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Happy New Year to everyone.
2024 marks 50 years since the introduction of Jonathan Titus's Mark-8, a machine based on the 8008 CPU. It's also the 50th anniversary of Xerox's PARC Alto machine, which pioneered many technologies, like the mouse and WYSISYG word processing. In the mainframe world, IBM came out with their 3850 mass storage system, which used almost 5000 tape cartridges, was 20 feet long, and stored 236 GB. Its cost must have been staggering. Yet today a 5TB drive is around $100. That year the Altair 8800, an 8080-based machine, went on sale. And CP/M was introduced.
|Quotes and Thoughts
|Tools and Tips
Please submit clever ideas or thoughts about tools, techniques and resources you love or hate. Here are the tool reviews submitted in the past.
Few people bother to measure anything in the firmware world, which is a shame. For this to be engineering we need to apply known principles, measure the results, and use that data to improve our systems.
For instance, is there a metric that tells us anything about how many tests we should do on a particular function?
There are several answers that give varying levels of precision. To validate code to the highest safety critical standards (like DO-178C level A) one how to prove that every possible condition and decision has been tested. That's expensive, and few working with less important systems have the time.
But there are other, less onerous, metrics that are useful, if imperfect. For instance, Tom McCabe invented the notion of cyclomatic complexity. That's an integer that represents the complexity of a function (not of the program; it's measured on a per-function basis). It's a simple notion: cyclomatic complexity (for some reason always expressed as v(G)) is the number of paths through a function. A routine with 20 assignment statements has a complexity of 1. Add a simple if statement and it increments to two.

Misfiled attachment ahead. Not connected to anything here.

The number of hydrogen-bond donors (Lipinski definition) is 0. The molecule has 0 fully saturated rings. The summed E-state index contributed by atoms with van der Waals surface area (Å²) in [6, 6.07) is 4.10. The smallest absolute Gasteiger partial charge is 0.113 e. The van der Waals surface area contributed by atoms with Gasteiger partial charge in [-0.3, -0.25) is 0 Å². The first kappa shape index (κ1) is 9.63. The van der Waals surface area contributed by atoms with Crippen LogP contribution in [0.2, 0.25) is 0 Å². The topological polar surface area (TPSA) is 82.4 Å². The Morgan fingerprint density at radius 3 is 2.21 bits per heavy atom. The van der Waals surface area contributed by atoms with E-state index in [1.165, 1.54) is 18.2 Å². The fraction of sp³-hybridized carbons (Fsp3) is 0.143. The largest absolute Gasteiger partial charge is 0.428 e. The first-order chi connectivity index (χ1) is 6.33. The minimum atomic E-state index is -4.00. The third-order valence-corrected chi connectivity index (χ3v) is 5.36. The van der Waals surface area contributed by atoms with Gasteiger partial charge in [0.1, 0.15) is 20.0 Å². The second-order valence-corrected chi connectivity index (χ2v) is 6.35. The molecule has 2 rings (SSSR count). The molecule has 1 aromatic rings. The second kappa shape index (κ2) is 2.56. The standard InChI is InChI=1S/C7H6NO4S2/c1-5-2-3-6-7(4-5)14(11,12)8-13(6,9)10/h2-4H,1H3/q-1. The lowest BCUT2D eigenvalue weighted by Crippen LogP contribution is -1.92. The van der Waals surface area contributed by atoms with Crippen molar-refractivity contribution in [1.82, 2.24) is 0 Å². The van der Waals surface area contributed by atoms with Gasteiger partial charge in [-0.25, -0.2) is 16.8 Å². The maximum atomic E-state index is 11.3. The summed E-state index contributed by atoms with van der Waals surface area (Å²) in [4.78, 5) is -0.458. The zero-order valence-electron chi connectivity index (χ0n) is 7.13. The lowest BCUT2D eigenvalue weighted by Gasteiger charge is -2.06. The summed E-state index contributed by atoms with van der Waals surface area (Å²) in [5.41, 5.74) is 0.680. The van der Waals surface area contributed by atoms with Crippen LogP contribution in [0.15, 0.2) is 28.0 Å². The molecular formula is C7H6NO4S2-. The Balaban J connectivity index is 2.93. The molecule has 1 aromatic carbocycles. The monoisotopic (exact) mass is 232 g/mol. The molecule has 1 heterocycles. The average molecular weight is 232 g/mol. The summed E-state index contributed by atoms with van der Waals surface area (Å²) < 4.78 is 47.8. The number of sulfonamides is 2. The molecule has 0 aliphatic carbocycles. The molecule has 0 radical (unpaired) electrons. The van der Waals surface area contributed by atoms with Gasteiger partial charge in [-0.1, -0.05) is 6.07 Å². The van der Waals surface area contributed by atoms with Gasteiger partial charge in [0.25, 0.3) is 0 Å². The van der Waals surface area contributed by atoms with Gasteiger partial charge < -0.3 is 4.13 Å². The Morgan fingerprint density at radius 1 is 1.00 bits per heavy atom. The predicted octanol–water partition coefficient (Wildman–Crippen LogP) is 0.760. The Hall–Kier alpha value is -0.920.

A more formal definition uses the concept of "nodes" and "edges." A node is one direction the code can go. An edge is the connection between nodes. V(G) is:
v(G) = edges – nodes + 2
It's easier to visualize this graphically. Each of the circles in the following diagram is a node; the arrows connecting them are edges:
Running the math (or tracing the paths through the code) and we see that v(G) is 3.
The complexity is the minimum number of tests one must run in order to insure a function is fully tested. In this example, two tests are provably insufficient. In other words, cyclomatic complexity is a metric that gives us a lower bound on the efficacy of the test regime. It says nothing about the maximum number needed, which may be a lot higher for complex conditions. But at least it gives us a bound, a sanity check to insure our tests don't fall below the minimum needed.
One way to address this is to make a table of all possible paths, which for this example looks like (the numbers are the nodes from the previous diagram that the code flows through):